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    Genome Editing

Genome Editing - a precise and fast new breeding method

Genome editing is a new breeding method (NBM) which allows more precise and faster development of crop varieties via targeted mutagenesis.

Genome editing is more precise than traditional breeding methods: by altering the genome directly, it is possible to edit only the targeted traits. At the same time, genome editing can speed up the development of new plant varieties by 20-30% compared to traditional breeding methods.

There are different forms and approaches of genome editing. These are based on programmable enzymes (nucleases) that are used to cut the DNA at specific locations to make targeted and precise deletions, replacements, or insertions to the genome. Although genome editing innovations date back to the 1980s, the method has been in use in plant genome editing only since 2005. The earlier genome editing approaches include Meganucleases, Zinc Finger Nucleases (ZFN) and Transcription activator-like effector nucleases (TALENs). Since its first application in plant breeding in 2013, CRISPR/Cas has become the most widely used method, due to its relative simplicity, efficiency, versatility, and speed.

Glossary on genome editing

Genome editing can be used to develop crops with beneficial traits:

Many examples of successful implementation show that genome editing can make a significant contribution to global food security and sustainable agriculture. Pest-or disease-resistant varieties or varieties with higher nutrient or water use efficiency can enable reduction of agricultural inputs, such as inorganic fertilizers, plant protection, and water. Furthermore, crops can be made better adapted to the globally and locally changing climate, and reduced need of agricultural land and inputs will reduce the overall contribution of agriculture to global greenhouse gas emissions.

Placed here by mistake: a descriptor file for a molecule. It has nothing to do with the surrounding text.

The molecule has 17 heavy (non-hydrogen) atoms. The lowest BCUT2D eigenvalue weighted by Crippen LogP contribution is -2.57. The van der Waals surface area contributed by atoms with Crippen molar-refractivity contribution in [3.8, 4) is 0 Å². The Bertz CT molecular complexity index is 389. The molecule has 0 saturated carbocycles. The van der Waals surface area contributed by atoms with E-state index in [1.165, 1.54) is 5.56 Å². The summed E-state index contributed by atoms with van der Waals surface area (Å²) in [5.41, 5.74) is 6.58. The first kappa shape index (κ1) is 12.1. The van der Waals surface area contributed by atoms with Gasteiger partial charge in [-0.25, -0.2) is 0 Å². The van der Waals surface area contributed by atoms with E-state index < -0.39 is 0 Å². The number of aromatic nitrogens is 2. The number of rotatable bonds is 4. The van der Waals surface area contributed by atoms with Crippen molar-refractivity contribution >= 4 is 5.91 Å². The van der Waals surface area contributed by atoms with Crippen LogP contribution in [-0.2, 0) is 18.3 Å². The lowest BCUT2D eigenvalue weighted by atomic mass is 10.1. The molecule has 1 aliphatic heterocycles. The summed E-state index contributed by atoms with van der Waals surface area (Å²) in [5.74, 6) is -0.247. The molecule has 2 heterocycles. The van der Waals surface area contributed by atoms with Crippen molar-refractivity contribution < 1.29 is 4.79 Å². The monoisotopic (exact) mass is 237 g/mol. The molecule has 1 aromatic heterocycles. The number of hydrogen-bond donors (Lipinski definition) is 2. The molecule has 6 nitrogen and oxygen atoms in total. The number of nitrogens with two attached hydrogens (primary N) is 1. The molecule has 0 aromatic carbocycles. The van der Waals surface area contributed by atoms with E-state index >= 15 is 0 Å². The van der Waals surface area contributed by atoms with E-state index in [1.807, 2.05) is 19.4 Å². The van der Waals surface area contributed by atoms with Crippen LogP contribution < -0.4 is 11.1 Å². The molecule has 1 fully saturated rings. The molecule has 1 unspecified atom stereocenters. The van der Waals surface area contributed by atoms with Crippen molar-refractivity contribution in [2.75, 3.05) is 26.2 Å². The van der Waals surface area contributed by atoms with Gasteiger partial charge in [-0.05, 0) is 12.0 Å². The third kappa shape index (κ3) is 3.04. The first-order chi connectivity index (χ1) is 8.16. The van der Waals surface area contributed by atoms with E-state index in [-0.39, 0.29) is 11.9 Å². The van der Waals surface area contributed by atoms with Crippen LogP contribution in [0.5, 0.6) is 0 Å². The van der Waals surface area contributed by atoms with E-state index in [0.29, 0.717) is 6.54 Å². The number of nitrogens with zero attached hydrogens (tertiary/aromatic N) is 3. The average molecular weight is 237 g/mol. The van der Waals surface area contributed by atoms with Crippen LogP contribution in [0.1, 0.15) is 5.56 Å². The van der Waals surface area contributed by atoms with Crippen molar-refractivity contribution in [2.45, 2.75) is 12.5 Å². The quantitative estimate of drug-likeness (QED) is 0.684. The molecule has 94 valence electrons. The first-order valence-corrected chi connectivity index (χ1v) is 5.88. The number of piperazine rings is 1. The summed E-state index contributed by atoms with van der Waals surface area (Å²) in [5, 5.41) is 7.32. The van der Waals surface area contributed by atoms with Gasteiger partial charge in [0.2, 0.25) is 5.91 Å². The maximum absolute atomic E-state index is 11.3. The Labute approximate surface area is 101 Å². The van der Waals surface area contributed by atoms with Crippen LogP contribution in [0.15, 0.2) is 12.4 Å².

Genome editing at KWS

At KWS, sustainable agriculture has been the main focus in the application of genome editing methods for our key crops since 2015. Due to the current EU regulatory framework, which effectively bans the use of genome editing in plant breeding, our current main focus is on research. We use genome editing for example in gene identification and validation.

Our future focus in genome editing is in the development of such traits as resistance to fungi, viruses and insects, yield stability, and silage quality.

For example, KWS is one of the nearly 60 companies collaborating in the PILTON research project, managed by the German Federation of Plant Innovation e.V. (GFPi). The aim of this project is to develop multiple fungal tolerances in wheat, and to demonstrate the potential of genome editing in reducing the need for plant protection products.

The PILTON Project
  • About Genome Editing

    Genome editing is a breakthrough technology that offers great potential to accelerate our breeding programs.

    Mei Yu, Research Lead, Genome Editing, KWS
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Further reading

New Breeding Methods: More than just a "test-tube screnario" Download (PDF | 144 kB)
EU-SAGE interactive online database of genome-edited crops Read more

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Stephan Krings
Stephan Krings
Head of Global Marketing and Communications
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